Administrative Science Quarterly Online Table of Contents Alert
The March 2020 issue of Administrative Science Quarterly is available online:
Vol. 65, No. 1
There's a lot of content to chew on in this issue: what transparency looks like in high-quality qualitative research; how to develop influence despite lacking formal authority; gender inequality in firms and entrepreneurship; why a firm may (or may not) be asked to join an alliance; and how daily interactions at work can lead to structural change. At ASQ we take pride in the diversity of fields and methodologies represented on our pages, and this issue is a great example of what that diversity can look like.
Editorial Essay: The Tumult over Transparency: Decoupling Transparency from Replication in Establishing Trustworthy Qualitative Research
Michael G. Pratt, Sarah Kaplan, and Richard Whittington
"Tying transparency tightly to replication is deeply troublesome for qualitative research, where replication misses the point of what the work seeks to accomplish." This essay has been downloaded well over 5,000 times since its online publication three months ago. If you haven't read it, now's the time to see why it has piqued so much interest.
Rapid Relationality: How Peripheral Experts Build a Foundation for Influence with Line Managers
The need for speed: U.S. Army mental health providers have short windows of opportunity to develop relationships with soldiers' direct commanders so they can elicit their cooperation despite lacking authority over them. This study shows how some succeed at doing so and why others fail. It is a great example of a study that changes organizations, and in doing so, people's lives.
Blog post is here
Explaining the Persistence of Gender Inequality: The Work–family Narrative as a Social Defense against the 24/7 Work Culture
Irene Padavic, Robin J. Ely, and Erin M. Reid
Both men and women experience the tug-of-war between long work hours and family obligations, and companies offer flexible work policies to address it, yet women are disproportionately stalled in their career advancement. This article shows why the "pervasive, status-quo-preserving story" of this narrative is wrong-and why we need to pay attention to the 24/7 work culture instead.
How to Join the Club: Patterns of Embeddedness and the Addition of New Members to Interorganizational Collaborations
Lei Zhang and Isin Guler
When an alliance needs new members, why is one firm more likely to be considered than another? Trust matters, so having prior ties to alliance members is key. But the benefit exists only in the plural: A firm that has collaborated with only one alliance member is not likely to be chosen because other firms feel threatened by that relationship. It's good to have (many) friends.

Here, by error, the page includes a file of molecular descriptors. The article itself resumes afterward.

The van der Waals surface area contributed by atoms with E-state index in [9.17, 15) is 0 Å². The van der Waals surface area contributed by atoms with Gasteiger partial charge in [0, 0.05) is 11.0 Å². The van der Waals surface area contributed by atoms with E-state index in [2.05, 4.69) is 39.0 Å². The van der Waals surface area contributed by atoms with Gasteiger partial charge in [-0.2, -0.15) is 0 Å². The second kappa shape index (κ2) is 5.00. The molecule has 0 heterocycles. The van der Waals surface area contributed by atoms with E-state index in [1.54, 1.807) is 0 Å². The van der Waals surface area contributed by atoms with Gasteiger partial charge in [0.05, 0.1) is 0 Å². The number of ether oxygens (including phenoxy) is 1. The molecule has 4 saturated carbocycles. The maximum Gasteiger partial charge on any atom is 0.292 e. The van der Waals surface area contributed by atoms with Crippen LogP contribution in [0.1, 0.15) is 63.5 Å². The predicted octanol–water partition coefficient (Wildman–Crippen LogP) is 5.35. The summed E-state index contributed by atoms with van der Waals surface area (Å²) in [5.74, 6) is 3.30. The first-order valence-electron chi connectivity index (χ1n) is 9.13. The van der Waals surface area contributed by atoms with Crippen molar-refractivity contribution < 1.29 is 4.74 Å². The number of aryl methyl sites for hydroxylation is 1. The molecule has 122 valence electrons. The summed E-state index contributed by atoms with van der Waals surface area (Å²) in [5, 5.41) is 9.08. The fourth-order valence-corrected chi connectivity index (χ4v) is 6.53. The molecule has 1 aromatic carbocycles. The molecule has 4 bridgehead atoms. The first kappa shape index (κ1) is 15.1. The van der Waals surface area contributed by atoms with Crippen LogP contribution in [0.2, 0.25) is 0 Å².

Gender-role Incongruity and Audience-based Gender Bias: An Examination of Networking among Entrepreneurs
Playing to the audience is not always a good thing. Entrepreneurs need to grow their networks, so referrals from existing business contacts are crucial. But connections to potential new clients are harder to come by for women than men entrepreneurs. Why? In male-dominated occupations, the person making the referral may assume that the third party-the business contact-expects to be connected with a man and may act to meet that person's expectations.
Gender Gaps in Perceived Start-up Ease: Implications of Sex-based Labor Market Segregation for Entrepreneurship across 22 European Countries
Vartuhi Tonoyan, Robert Strohmeyer, and Jennifer E. Jennings
Keeping with the focus on women in entrepreneurship, this article shows the powerful connection between labor force experience and people's sense of how easy or hard it is to start a business. Low wages and lack of both management experience and on-the-job independence are factors that women deal with more often than men, and they are also factors that can block the path to starting a new venture.
Organizational Structure from Interaction: Evidence from Corporate Sustainability Efforts
Sara B. Soderstrom and Klaus Weber
How does a new issue like sustainability become embedded in some organizations and not in others? Daily interactions involving internal advocates, including at the lower and middle levels of the organization, are key.
Sam Friedman and Daniel Laurison: The Class Ceiling: Why It Pays to Be Privileged
Maurizio Catino: Mafia Organizations: The Visible Hand of Criminal Enterprise
Barbara Gray and Jill Purdy: Collaborating for Our Future: Multistakeholder Partnerships for Solving Complex Problems
Many articles are featured on my blog site Organizational Musings, and our student-run ASQ Blog features interviews with ASQ authors that offer insights into the research and writing process. To stay informed, connect with ASQ on social media: follow us on Twitter (@ASQJournal), like us on Facebook, and follow us on LinkedIn.
Henrich R. Greve, INSEAD
Editor, Administrative Science Quarterly
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